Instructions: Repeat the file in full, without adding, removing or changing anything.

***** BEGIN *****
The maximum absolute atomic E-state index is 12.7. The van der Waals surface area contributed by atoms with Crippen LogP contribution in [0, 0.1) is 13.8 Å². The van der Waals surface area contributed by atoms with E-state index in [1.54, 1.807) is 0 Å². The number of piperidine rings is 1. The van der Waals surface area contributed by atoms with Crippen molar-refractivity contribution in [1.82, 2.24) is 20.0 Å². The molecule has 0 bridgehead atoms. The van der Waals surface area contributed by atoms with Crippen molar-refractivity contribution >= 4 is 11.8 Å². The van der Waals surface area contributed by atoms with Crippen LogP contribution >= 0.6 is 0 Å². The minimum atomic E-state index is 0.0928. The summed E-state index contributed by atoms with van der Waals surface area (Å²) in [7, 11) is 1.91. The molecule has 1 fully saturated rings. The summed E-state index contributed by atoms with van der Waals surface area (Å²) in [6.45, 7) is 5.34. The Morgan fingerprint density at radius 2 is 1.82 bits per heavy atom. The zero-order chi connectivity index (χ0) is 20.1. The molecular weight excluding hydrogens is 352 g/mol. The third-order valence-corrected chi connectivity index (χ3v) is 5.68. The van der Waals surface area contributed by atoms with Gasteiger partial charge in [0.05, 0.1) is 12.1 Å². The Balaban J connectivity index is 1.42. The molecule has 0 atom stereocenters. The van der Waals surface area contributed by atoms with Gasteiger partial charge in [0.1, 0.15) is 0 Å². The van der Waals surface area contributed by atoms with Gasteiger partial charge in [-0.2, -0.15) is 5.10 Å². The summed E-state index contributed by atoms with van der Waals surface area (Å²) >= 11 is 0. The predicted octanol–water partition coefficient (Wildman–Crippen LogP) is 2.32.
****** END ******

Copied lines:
The maximum absolute atomic E-state index is 12.7. The van der Waals surface area contributed by atoms with Crippen LogP contribution in [0, 0.1) is 13.8 Å². The van der Waals surface area contributed by atoms with E-state index in [1.54, 1.807) is 0 Å². The number of piperidine rings is 1. The van der Waals surface area contributed by atoms with Crippen molar-refractivity contribution in [1.82, 2.24) is 20.0 Å². The molecule has 0 bridgehead atoms. The van der Waals surface area contributed by atoms with Crippen molar-refractivity contribution >= 4 is 11.8 Å². The van der Waals surface area contributed by atoms with Crippen LogP contribution >= 0.6 is 0 Å². The minimum atomic E-state index is 0.0928. The summed E-state index contributed by atoms with van der Waals surface area (Å²) in [7, 11) is 1.91. The molecule has 1 fully saturated rings. The summed E-state index contributed by atoms with van der Waals surface area (Å²) in [6.45, 7) is 5.34. The Morgan fingerprint density at radius 2 is 1.82 bits per heavy atom. The zero-order chi connectivity index (χ0) is 20.1. The molecular weight excluding hydrogens is 352 g/mol. The third-order valence-corrected chi connectivity index (χ3v) is 5.68. The van der Waals surface area contributed by atoms with Gasteiger partial charge in [0.05, 0.1) is 12.1 Å². The Balaban J connectivity index is 1.42. The molecule has 0 atom stereocenters. The van der Waals surface area contributed by atoms with Gasteiger partial charge in [0.1, 0.15) is 0 Å². The van der Waals surface area contributed by atoms with Gasteiger partial charge in [-0.2, -0.15) is 5.10 Å². The summed E-state index contributed by atoms with van der Waals surface area (Å²) >= 11 is 0. The predicted octanol–water partition coefficient (Wildman–Crippen LogP) is 2.32.